In Custodio v Samillan, 2016 WL 7030356 (8th Cir., 2016) Custodio and Torres, were Peruvian citizens, who had two children, 16-year-old M. and 15-year-old G. When they divorced the Peruvian court issued a custody order pursuant to which the children lived with their mother for the majority of the year. In November 2013, the Peruvian court authorized M. and G.’s travel to St. Louis with Torres, requiring that they return by March 24, 2014. Torres married an American citizen, and the couple had since had a son. After Torres failed to return the children to Peru by the deadline the Peruvian court issued four orders compelling Torres to return M. and G. to Peru. The district court held a three-day evidentiary hearing. The district court denied the petition. It refused to order return because Torres established the mature child affirmative defense.
The Eighth Circuit affirmed. It agreed with Torres that the appeal was moot as to M. because he had reached 16 years old and the Hague Convention no longer applied to him. Hague Convention art. 4. It noted that the State Department’s interpretation of the Convention’s age limitation provision was in accord with Torres view which was supported by the official Hague Conference Explanatory Report. Elisa Pérez-Vera, Explanatory Report: Hague Convention on Private International Law ¶ 77 (1981), https://assets.hcch.net/upload/expl28.pdf.
Torres raised the mature child defense under Article 13 of the Convention. The Eighth Circuit noted that in order to carry her burden on this defense, Torres had to must establish by a preponderance of the evidence (1) that the child has “attained an age and degree of maturity at which it is appropriate to take account of its views” and (2) “that the child objects to being returned.” Hague Convention art. 13. The child’s objections can be the sole reason that a court refuses to order return, but when they are, the “court must apply a stricter standard in considering a child’s wishes.” Tsai-Yi Yang v. Fu-Chiang Tsui, 499 F.3d 259, 278 (3d Cir. 2007). The sole issue on appeal was whether the district court properly considered G.’s objections. The Court concluded that the question of whether a child objected to return is subject to clear error review. Such deference was appropriate here where the district court observed G. testify twice: first, in chambers outside the presence of the parties and lawyers and later, in open court and subject to cross examination. The district court found that G. wished to remain in St. Louis because he did not want to separate from his mother, stepfather, and two brothers. He did not want to return to Peru because he “does not feel safe with his father.” In chambers, G. said he was afraid of his father, who was “very aggressive” and had previously struck him and his brother. The district court also observed that G. liked his school in the United States and had many friends, whereas he disliked his Peruvian school and had no real friends there. The court found G. to be a “very thoughtful and intelligent” young man whose testimony represented his “genuine thoughts and feelings.”
The Eighth Circuit rejected Custodios argument that the district court improperly considered objections relevant only to a custody determination. He contended that a wrongfully removed child may not object based on a wish to live with a particular parent or on circumstances that are the product of the wrongful retention, as decisions based on these objections would embroil the court in the underlying custody dispute. The Court pointed out that with regard to the mature child defense, the Explanatory Report makes clear that a mature child’s views on return can be “conclusive.” The Explanatory Report “does not suggest the child’s interpretation of [his] ‘own interests’ is invalid if it is based” on custody considerations. The drafters of the Convention simply deemed it inappropriate to return a mature child ‘against its will—whatever the reason for the child’s objection. It held that the district court did not err in considering objections that may also be relevant to a custody proceeding. G.’s testimony included particularized objections to returning to Peru. Based on these facts, the Court held that district court did not clearly err in finding that G.’s statements constituted an objection within the meaning of the mature child defense.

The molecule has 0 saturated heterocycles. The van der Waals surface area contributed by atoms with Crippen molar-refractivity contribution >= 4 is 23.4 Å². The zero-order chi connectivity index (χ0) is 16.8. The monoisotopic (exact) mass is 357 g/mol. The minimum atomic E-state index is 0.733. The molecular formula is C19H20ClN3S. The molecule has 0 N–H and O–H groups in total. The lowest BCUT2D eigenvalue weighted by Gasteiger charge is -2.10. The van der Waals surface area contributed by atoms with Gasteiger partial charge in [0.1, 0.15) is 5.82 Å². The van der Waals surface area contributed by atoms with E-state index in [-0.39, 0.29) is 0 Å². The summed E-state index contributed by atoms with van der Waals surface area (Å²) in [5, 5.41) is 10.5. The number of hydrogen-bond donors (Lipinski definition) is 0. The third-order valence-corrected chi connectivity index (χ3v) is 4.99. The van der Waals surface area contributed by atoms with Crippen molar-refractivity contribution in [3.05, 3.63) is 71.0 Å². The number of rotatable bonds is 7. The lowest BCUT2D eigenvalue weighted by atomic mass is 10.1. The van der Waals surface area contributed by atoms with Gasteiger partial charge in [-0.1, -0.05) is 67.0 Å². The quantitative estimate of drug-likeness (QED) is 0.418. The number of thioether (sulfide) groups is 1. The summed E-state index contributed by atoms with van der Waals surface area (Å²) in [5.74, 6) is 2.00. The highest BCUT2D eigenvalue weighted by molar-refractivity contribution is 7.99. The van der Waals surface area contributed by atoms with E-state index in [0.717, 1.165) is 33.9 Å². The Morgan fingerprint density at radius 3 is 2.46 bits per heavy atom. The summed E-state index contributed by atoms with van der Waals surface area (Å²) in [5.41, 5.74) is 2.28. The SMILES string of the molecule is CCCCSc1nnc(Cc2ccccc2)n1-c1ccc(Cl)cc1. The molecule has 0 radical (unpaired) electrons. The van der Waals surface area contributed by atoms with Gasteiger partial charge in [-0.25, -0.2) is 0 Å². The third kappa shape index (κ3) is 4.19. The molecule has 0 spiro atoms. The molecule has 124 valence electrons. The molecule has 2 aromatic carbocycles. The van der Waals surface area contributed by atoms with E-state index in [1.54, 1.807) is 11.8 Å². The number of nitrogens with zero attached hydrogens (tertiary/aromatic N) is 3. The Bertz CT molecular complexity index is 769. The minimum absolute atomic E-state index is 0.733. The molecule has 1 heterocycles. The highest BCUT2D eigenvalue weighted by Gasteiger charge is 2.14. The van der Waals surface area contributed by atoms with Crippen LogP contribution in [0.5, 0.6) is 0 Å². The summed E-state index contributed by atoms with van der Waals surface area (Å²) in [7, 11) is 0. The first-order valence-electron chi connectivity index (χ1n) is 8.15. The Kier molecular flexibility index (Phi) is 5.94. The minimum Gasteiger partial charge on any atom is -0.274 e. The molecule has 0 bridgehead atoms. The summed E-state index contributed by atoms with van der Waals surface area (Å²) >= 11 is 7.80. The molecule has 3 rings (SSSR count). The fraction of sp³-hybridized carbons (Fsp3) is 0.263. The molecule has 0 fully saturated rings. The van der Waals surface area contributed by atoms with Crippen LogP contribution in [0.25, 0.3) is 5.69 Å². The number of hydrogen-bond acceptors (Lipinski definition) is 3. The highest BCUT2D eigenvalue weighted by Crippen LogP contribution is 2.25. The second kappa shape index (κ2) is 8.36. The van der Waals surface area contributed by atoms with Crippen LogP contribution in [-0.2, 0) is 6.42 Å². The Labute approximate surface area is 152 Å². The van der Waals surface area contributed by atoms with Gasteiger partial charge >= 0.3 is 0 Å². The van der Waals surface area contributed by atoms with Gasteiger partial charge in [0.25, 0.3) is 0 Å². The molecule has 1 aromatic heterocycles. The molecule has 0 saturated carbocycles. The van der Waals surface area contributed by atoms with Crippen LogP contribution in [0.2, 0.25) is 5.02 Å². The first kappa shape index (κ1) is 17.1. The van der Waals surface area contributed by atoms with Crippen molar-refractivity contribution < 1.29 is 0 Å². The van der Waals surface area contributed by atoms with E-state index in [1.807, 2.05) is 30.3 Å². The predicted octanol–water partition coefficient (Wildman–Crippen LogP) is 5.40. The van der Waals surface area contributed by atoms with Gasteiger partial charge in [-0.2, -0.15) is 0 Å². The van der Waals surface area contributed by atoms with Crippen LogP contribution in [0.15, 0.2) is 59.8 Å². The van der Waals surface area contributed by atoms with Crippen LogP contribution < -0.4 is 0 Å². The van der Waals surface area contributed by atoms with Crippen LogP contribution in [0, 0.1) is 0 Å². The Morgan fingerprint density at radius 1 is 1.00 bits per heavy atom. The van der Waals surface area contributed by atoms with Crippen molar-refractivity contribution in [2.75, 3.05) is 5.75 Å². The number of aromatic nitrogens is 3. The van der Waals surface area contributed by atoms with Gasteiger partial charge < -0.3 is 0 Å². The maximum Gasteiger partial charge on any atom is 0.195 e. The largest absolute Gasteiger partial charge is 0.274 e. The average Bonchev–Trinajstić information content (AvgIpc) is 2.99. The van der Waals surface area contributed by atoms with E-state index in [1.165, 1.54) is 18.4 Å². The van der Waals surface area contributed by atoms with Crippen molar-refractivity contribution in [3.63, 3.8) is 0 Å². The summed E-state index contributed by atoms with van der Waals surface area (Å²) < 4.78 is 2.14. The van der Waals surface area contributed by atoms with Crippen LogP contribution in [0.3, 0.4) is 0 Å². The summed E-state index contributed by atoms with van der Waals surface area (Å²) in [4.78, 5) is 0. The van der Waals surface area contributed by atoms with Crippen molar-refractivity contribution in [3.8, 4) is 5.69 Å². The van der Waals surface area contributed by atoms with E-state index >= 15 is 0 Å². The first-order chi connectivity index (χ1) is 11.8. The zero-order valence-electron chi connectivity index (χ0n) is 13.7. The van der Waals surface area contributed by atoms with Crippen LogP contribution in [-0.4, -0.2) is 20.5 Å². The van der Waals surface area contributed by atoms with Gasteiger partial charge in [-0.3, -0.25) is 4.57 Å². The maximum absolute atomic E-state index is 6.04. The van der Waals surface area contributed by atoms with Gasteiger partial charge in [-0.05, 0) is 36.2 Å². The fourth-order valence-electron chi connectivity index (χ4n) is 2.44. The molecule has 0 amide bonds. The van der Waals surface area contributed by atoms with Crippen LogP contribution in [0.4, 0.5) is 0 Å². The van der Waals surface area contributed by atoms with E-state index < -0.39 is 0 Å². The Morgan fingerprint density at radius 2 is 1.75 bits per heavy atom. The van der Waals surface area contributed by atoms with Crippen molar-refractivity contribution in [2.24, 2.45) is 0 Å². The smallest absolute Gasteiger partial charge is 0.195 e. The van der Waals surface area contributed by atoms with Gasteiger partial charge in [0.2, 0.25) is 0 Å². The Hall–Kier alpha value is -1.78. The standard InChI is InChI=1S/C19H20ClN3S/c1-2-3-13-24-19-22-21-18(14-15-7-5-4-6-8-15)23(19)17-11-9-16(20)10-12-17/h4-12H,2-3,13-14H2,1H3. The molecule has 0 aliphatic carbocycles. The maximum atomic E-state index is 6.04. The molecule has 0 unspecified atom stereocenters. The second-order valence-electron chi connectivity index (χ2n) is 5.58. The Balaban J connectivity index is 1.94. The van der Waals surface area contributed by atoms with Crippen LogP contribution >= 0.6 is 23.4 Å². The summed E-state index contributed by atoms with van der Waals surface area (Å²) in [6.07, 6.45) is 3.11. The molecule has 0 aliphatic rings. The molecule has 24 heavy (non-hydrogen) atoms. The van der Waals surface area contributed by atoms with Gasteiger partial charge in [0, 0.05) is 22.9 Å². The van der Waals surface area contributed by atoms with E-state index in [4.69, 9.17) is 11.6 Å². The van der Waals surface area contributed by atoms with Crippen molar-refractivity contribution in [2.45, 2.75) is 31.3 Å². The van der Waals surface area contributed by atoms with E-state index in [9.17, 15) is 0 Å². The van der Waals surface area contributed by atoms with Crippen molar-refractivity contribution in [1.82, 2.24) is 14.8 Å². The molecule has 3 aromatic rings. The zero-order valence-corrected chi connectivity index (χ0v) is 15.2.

The Eighth Circuit rejected Custodio’s argument that the district court abused its discretion in refusing to order return. He argued that allowing G. to remain in the United States improperly ignored the Peruvian court’s custody orders, which were entitled to deference and comity in this court. The Eight Circuit observed that even though Torres met her burden of proving the mature child affirmative defense applies, the district court has the discretion to refuse to apply the defense and order the return of the child if it would further the aim of the Convention which is to provide for the return of a wrongfully removed child. District courts may decline to apply a defense where doing so would reward a parent for wrongfully removing or retaining the children in violation of a Contracting State’s custody orders. It held that while Torres’ actions were concerning, they did not compel a finding that the district court abused its discretion in refusing to order return. The district court’s decision to respect 15-year-old G.’s opposition to returning to Peru and desire to remain in the United States was not an abuse of discretion. The court acted within its discretion in deferring to the objections of an undisputedly mature child. The district court’s consideration of a mature child’s views may but need not be affected by the wrongful actions of his or her parent.